defended their properties as it was The New Kingdom. The towncouncil namely desided to sell the old houses to the people who lived there already for a convenient prize, to avoid the costs of necessary renovation. In this perspective ‘others’ were not too welcome.
In 1974 50% of the gastworkers had taken their wives and children to Holland. Then housing problem became even worse as the men could not live together with 8 or 10 people in one room. The women had to go out for work too and put the little babies in sometimes dirty pensions, they looked for the cheapest not the best, or let their children home-alone. The ‘buurtcentrum’ tried the besst but had not enough capacity to solve all these problems.
To have a more direct intercourse with the citizens and to solve problems like renovation, parkings, playgrounds, childcare, schools, safety and gardens the city-counsel (PvdA) installed in 1970 7 ‘wijkraden’ under supervision of a municipal official.
I decided to take place in the ‘Wijkraad Leidse Buurt’ and told the board that I was only interested in the problems of the gastworkers. So we started in collaboration of the ‘Stichting Peregrinus’ and with ‘Het Bak’ (buitenlandsearbeiderscollectief in Amsterdam) to teach Turkish women, to look after the little children, to translate the medical advises and recepies, to find places for abandoned babygirls, to fill out forms and to make pensions more safe by changing the permits of the owners; Turkish or Dutch.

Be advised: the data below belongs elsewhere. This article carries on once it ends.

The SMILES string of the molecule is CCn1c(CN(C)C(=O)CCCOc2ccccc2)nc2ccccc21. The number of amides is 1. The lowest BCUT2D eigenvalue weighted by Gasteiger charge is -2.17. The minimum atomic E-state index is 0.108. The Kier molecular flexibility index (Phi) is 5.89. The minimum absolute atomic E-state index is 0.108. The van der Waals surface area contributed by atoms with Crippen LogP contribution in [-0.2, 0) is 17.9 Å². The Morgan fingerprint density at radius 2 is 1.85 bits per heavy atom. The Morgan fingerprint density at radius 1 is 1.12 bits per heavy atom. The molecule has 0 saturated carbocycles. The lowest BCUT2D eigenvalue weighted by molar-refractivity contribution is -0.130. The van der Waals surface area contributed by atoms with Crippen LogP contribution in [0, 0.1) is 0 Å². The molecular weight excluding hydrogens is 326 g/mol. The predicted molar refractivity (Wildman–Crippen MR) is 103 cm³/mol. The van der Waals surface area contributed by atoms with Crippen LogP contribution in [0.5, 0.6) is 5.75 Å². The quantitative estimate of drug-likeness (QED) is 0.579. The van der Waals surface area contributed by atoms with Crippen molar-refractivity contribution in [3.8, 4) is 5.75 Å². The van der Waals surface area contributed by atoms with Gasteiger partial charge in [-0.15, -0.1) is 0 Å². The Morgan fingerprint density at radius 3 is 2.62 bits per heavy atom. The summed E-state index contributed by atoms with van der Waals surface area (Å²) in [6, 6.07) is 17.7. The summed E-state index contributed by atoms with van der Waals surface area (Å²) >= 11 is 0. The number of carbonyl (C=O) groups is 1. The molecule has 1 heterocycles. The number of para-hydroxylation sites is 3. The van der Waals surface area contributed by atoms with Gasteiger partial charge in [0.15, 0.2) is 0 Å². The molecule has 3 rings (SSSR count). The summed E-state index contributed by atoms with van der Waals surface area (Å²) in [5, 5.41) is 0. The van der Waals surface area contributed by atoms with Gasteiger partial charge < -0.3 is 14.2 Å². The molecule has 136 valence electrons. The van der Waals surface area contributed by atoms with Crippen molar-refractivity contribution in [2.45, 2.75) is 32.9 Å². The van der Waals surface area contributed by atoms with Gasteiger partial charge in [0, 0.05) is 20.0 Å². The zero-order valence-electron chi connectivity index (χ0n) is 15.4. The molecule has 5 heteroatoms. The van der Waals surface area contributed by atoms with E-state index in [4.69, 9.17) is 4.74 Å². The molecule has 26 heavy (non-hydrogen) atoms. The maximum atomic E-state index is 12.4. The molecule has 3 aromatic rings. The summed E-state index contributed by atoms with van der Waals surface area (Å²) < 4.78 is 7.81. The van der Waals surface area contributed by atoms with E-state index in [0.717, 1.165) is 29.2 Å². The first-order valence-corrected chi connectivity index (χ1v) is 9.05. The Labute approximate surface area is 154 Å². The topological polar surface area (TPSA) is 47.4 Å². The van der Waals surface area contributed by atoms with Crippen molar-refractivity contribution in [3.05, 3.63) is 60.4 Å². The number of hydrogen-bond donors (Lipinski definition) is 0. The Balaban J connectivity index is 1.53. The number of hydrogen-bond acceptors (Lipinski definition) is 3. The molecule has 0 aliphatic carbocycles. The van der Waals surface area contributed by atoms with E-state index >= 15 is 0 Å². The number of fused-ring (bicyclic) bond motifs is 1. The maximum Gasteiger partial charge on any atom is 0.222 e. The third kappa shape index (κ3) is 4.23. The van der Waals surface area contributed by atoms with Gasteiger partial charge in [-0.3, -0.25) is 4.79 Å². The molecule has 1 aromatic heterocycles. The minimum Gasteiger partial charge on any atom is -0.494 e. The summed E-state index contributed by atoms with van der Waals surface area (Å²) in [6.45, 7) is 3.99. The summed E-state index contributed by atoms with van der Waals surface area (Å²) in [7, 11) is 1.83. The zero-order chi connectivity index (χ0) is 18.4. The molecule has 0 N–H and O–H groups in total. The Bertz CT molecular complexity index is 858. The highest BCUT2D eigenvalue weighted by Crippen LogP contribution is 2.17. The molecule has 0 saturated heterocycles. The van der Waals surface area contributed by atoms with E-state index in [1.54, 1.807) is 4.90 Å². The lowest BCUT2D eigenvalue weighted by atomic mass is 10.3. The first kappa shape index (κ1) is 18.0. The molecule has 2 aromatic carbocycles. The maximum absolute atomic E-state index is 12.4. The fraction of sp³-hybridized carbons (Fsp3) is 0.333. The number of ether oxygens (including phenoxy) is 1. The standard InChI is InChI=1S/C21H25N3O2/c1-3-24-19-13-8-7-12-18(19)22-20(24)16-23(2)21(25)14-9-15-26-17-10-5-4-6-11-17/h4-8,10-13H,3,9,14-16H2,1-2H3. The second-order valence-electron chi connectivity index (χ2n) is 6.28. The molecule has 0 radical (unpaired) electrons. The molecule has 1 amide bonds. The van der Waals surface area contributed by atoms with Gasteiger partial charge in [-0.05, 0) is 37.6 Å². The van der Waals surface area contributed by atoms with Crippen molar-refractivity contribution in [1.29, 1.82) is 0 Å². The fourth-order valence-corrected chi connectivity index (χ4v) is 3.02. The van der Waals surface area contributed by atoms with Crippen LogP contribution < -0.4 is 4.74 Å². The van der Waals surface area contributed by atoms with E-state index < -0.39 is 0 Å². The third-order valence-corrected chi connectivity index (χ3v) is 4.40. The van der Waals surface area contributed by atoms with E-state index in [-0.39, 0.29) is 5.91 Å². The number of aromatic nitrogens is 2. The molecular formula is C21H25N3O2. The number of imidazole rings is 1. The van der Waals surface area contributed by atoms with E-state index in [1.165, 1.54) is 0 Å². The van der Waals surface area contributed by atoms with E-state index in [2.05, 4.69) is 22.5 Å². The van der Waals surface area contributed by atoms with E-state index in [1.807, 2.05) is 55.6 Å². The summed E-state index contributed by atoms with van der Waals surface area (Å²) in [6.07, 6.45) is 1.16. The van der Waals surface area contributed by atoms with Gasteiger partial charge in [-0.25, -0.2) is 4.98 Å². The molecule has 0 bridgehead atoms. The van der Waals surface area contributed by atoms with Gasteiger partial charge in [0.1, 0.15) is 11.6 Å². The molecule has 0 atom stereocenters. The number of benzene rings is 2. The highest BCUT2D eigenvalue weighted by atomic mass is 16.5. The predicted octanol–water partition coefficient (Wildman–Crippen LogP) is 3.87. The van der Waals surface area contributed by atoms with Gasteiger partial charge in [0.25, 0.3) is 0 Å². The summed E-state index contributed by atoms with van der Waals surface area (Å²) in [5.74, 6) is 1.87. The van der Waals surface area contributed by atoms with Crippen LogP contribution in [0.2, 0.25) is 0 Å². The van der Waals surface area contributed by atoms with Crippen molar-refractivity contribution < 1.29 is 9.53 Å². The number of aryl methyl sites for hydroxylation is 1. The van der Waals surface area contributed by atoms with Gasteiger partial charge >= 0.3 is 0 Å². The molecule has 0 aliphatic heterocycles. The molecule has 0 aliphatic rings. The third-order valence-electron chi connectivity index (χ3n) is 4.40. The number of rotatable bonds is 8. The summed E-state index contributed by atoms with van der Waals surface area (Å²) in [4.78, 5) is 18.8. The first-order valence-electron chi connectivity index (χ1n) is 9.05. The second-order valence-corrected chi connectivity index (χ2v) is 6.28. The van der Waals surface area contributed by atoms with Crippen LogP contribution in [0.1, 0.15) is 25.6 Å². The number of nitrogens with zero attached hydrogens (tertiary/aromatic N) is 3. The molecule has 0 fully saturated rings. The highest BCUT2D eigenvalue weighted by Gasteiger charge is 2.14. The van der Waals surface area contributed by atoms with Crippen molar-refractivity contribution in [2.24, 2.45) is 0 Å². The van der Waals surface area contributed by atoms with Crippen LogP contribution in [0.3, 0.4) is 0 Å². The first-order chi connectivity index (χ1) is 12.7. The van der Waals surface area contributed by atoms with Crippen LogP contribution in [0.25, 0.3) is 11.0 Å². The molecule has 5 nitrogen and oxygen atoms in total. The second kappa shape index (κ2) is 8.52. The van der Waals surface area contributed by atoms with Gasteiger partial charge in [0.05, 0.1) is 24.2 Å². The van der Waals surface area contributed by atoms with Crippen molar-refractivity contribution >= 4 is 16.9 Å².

We tried to get the attention of the political parties for help, but the city-council denied the existance of the Turcs and their families. So I went to their houses and pensions and took pictures to prove that there were indeed all these people and brought the whole story
to the Mayor. In the meantime we closed the Buurtcentrum and asked the people to go to the Townhall. As a result the Corporation founded a special committee for the housing of ’difficult categories’. Nothing really changed, it was only a political gesture, so I decided to leave the board and bring the whole matter ‘clear in publication’.
My only chance was my own field. As I could not impress the social organisations with this matter I called this project:’Gastworkers in Haarlem, the utterly consequence of engaged art’ , collected one year reports of debates and meetings with officials of all kinds and Turcs and together with 50 pictures I sent it to the Municipal Art Acquisition of the year 1975 of Amsterdam. I was purchased for a symbolical amount of money (1 gulden) and shown in the Museum Fodor.
Now the political debacle of the Haarlem City councel was spreaduot claerly, revaeled for everyone to see. I invited the Mayor and his board and 40 Turcs to come to the vernissage and they came.
After this many things changed and I felt my task as fullfilled.
Now,thirty years later the situation is completely changed.The second and may-be third generation of foreigners are living in Holland and a part of them developed an independent existance. Also the Dutch attitude is changed. I would like to make these changes visible by asking the Turkish people or their relatives, who are still here or the ones who went back to Turkey or to other places to share their experiences in these years and how they manage now. Making interviews and films of their houses and families. Now and then.